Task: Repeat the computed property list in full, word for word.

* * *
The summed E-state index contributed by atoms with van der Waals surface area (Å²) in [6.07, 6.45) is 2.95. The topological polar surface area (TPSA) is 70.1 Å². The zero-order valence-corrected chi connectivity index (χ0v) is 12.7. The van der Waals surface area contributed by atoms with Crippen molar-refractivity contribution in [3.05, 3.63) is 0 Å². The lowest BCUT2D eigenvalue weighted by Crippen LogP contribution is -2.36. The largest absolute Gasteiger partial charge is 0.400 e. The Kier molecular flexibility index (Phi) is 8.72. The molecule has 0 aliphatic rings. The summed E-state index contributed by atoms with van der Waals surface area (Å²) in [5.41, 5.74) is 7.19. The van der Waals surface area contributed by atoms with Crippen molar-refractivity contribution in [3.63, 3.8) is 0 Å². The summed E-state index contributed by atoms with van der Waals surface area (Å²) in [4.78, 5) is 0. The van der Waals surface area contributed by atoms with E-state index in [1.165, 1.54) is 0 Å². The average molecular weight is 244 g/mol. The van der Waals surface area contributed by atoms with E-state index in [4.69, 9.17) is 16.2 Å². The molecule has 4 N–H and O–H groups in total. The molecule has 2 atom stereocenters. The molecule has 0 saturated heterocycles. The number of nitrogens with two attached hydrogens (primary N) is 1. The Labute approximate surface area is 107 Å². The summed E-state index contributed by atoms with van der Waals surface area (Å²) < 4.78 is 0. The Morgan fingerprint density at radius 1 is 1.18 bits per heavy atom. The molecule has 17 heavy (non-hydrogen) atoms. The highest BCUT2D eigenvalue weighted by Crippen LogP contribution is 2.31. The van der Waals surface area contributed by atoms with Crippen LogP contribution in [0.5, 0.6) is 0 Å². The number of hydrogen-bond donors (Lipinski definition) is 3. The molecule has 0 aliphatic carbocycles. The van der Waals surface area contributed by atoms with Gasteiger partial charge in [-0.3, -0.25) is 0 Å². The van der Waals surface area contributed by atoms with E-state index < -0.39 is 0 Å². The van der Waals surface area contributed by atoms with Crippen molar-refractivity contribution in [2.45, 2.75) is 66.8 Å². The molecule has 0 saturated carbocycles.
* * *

The summed E-state index contributed by atoms with van der Waals surface area (Å²) in [6.07, 6.45) is 2.95. The topological polar surface area (TPSA) is 70.1 Å². The zero-order valence-corrected chi connectivity index (χ0v) is 12.7. The van der Waals surface area contributed by atoms with Crippen molar-refractivity contribution in [3.05, 3.63) is 0 Å². The lowest BCUT2D eigenvalue weighted by Crippen LogP contribution is -2.36. The largest absolute Gasteiger partial charge is 0.400 e. The Kier molecular flexibility index (Phi) is 8.72. The molecule has 0 aliphatic rings. The summed E-state index contributed by atoms with van der Waals surface area (Å²) in [5.41, 5.74) is 7.19. The van der Waals surface area contributed by atoms with Crippen molar-refractivity contribution in [3.63, 3.8) is 0 Å². The summed E-state index contributed by atoms with van der Waals surface area (Å²) in [4.78, 5) is 0. The van der Waals surface area contributed by atoms with E-state index in [1.165, 1.54) is 0 Å². The average molecular weight is 244 g/mol. The van der Waals surface area contributed by atoms with E-state index in [4.69, 9.17) is 16.2 Å². The molecule has 4 N–H and O–H groups in total. The molecule has 2 atom stereocenters. The molecule has 0 saturated heterocycles. The number of nitrogens with two attached hydrogens (primary N) is 1. The Labute approximate surface area is 107 Å². The summed E-state index contributed by atoms with van der Waals surface area (Å²) < 4.78 is 0. The Morgan fingerprint density at radius 1 is 1.18 bits per heavy atom. The molecule has 17 heavy (non-hydrogen) atoms. The highest BCUT2D eigenvalue weighted by Crippen LogP contribution is 2.31. The van der Waals surface area contributed by atoms with Crippen LogP contribution in [0.5, 0.6) is 0 Å². The number of hydrogen-bond donors (Lipinski definition) is 3. The molecule has 0 aliphatic carbocycles. The van der Waals surface area contributed by atoms with Gasteiger partial charge in [-0.3, -0.25) is 0 Å². The van der Waals surface area contributed by atoms with E-state index < -0.39 is 0 Å². The van der Waals surface area contributed by atoms with Crippen molar-refractivity contribution in [2.45, 2.75) is 66.8 Å². The molecule has 0 saturated carbocycles.